A Woman’s Edge: The Running Advantage Ladies Can Brag About
Instagrammer Grace Kim James — she of the #seegracerun hashtag — has run seven marathons and counting. About once a week, the 34-year-old music marketing exec makes a point of partnering up with her friend Nick. "When you're doing these 10 mile runs, it can get pretty boring," she says. "Even if we're not talking, there's something comforting in having someone there supporting and encouraging you."
Running with Nick has also given Grace some insight into how men and women really are different when it comes to training. "One's not better or worse," she says. "It's just about how we're made."
The Speed Factor
Grace admits that she tends to push herself harder and run faster when she's training with Nick versus her female friends. (Nick does run a sub-5-minute mile after all, she tells us.) But while guys may have a natural advantage when it comes to speed (thanks, in part, to having more lean muscle mass), women may have an edge when it comes to endurance.
Research indicates that the difference has a lot to do with muscle fibers. Men have more fast-twitch muscle fibers, which may help with power and speed, but fatigue quickly. Women, on the other hand, have more slow-twitch muscle fibers, which are fatigue-resistant and recover faster. If you are looking to increase your pace, Grace recommends running hills — it'll help build leg muscles, which are essential for speed.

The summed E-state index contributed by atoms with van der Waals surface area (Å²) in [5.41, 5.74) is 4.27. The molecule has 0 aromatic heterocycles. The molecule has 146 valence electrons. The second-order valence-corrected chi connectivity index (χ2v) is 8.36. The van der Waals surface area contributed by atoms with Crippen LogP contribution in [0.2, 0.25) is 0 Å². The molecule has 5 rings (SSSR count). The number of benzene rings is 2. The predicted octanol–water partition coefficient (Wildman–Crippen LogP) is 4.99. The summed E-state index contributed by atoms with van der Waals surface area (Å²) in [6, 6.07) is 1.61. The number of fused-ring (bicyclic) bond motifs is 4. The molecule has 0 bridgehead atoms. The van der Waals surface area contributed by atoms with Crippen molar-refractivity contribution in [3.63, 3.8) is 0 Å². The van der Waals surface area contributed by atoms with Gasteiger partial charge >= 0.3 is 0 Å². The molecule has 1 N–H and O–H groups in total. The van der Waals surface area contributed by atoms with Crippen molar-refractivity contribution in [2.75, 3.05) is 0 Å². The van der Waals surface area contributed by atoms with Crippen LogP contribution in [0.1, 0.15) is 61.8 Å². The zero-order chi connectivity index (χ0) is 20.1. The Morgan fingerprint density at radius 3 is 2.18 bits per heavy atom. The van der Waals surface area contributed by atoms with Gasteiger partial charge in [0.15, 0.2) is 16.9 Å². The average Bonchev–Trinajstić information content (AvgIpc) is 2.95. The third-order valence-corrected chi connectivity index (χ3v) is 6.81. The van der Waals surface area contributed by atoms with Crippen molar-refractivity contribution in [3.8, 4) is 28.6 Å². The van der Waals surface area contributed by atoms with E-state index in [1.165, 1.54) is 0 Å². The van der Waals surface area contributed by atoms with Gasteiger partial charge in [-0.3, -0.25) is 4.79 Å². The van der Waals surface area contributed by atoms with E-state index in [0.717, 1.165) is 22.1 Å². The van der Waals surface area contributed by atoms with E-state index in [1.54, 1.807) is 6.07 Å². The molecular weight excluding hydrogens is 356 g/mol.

Stretch and Strengthen
For Grace, stretching before and after a run is a must. (For her guy friends, not so much, she's noticed.) "My hips are always tight," she says. Of course, plenty of male runners have to contend with tight hips as well, but women's bodies make them particularly susceptible. It's not a wider pelvis that's the issue — a 2015 study refuted the notion that so-called childbearing hips are less efficient for running. Instead, tight hips may be the result of weaker glute and core muscles, which help support and stabilize the hip.
A couple of Grace's favorite hip-stretching moves to relieve any soreness? Child's and pigeon poses, which she does nightly. She also recommends that female runners vary their routine and incorporate strength training. "Strength is what's going to push you to go faster or longer, and make you feel better during a run," she says.
Don't Sweat It
When it comes to dressing for a run, Nick almost always wears shorts. "I find that Nick — and most men — wear shorts until it gets really cold outside," says Grace, who regularly opts for leggings as temperatures begin to dip. "I love compression leggings that support my legs in the right places," she says. (Added bonus: Studies suggest that compression gear can reduce soreness and speed up recovery.) And leggings with mesh ventilation offer plenty of air-flow to keep you cool on hot days.
As for running during the brisk fall and winter seasons, Grace says, "I layer so I don't get too hot or too cold." There's a scientific reason layering is key for female runners: Women's hands and feet tend to be about three degrees colder than men's (which makes them feel the chill more), but once they're working out, research shows they actuall_y_ sweat less than their male counterparts, which makes cooling down harder.
To strike the right balance, Grace looks for pieces made with moisture-wicking fabrics in sleek (but comfy!), bulk-free styles. "If my clothes aren't functional, I find it too distracting," says Grace. She'd rather worry about her workout than worry about being too hot or the fabric rubbing her the wrong way.